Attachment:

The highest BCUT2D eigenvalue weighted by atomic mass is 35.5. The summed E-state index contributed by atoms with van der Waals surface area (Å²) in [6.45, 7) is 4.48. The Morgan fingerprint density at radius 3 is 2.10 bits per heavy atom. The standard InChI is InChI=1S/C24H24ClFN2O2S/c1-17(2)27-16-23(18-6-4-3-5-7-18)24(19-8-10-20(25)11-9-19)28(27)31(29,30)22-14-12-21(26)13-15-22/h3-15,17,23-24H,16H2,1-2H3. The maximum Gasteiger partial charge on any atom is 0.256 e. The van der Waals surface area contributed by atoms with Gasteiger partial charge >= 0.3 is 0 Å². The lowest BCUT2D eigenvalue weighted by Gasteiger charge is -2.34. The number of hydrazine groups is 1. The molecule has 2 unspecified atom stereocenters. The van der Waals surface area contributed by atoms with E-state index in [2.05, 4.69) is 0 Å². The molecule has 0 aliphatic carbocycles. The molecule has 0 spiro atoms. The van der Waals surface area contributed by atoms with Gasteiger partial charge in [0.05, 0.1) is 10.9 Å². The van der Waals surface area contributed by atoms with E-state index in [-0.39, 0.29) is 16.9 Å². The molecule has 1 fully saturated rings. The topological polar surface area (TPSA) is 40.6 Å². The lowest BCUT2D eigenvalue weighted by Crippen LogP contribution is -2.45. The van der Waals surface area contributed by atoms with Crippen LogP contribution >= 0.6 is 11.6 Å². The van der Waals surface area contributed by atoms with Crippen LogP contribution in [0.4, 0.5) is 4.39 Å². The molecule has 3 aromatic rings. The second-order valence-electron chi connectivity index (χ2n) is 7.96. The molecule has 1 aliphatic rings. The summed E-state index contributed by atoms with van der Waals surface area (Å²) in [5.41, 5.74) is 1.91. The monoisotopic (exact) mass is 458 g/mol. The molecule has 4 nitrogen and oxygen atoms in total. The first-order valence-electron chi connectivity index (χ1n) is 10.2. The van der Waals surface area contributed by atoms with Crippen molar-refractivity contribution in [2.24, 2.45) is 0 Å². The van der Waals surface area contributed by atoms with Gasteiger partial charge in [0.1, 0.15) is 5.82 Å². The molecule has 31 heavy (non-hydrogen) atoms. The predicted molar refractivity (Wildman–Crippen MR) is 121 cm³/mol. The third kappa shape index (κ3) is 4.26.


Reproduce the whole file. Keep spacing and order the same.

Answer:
The highest BCUT2D eigenvalue weighted by atomic mass is 35.5. The summed E-state index contributed by atoms with van der Waals surface area (Å²) in [6.45, 7) is 4.48. The Morgan fingerprint density at radius 3 is 2.10 bits per heavy atom. The standard InChI is InChI=1S/C24H24ClFN2O2S/c1-17(2)27-16-23(18-6-4-3-5-7-18)24(19-8-10-20(25)11-9-19)28(27)31(29,30)22-14-12-21(26)13-15-22/h3-15,17,23-24H,16H2,1-2H3. The maximum Gasteiger partial charge on any atom is 0.256 e. The van der Waals surface area contributed by atoms with Gasteiger partial charge >= 0.3 is 0 Å². The lowest BCUT2D eigenvalue weighted by Gasteiger charge is -2.34. The number of hydrazine groups is 1. The molecule has 2 unspecified atom stereocenters. The van der Waals surface area contributed by atoms with E-state index in [2.05, 4.69) is 0 Å². The molecule has 0 aliphatic carbocycles. The molecule has 0 spiro atoms. The van der Waals surface area contributed by atoms with Gasteiger partial charge in [0.05, 0.1) is 10.9 Å². The van der Waals surface area contributed by atoms with E-state index in [-0.39, 0.29) is 16.9 Å². The molecule has 1 fully saturated rings. The topological polar surface area (TPSA) is 40.6 Å². The lowest BCUT2D eigenvalue weighted by Crippen LogP contribution is -2.45. The van der Waals surface area contributed by atoms with Crippen LogP contribution >= 0.6 is 11.6 Å². The van der Waals surface area contributed by atoms with Crippen LogP contribution in [0.4, 0.5) is 4.39 Å². The molecule has 3 aromatic rings. The second-order valence-electron chi connectivity index (χ2n) is 7.96. The molecule has 1 aliphatic rings. The summed E-state index contributed by atoms with van der Waals surface area (Å²) in [5.41, 5.74) is 1.91. The monoisotopic (exact) mass is 458 g/mol. The molecule has 4 nitrogen and oxygen atoms in total. The first-order valence-electron chi connectivity index (χ1n) is 10.2. The van der Waals surface area contributed by atoms with Crippen molar-refractivity contribution in [2.24, 2.45) is 0 Å². The van der Waals surface area contributed by atoms with Gasteiger partial charge in [0.1, 0.15) is 5.82 Å². The molecule has 31 heavy (non-hydrogen) atoms. The predicted molar refractivity (Wildman–Crippen MR) is 121 cm³/mol. The third kappa shape index (κ3) is 4.26.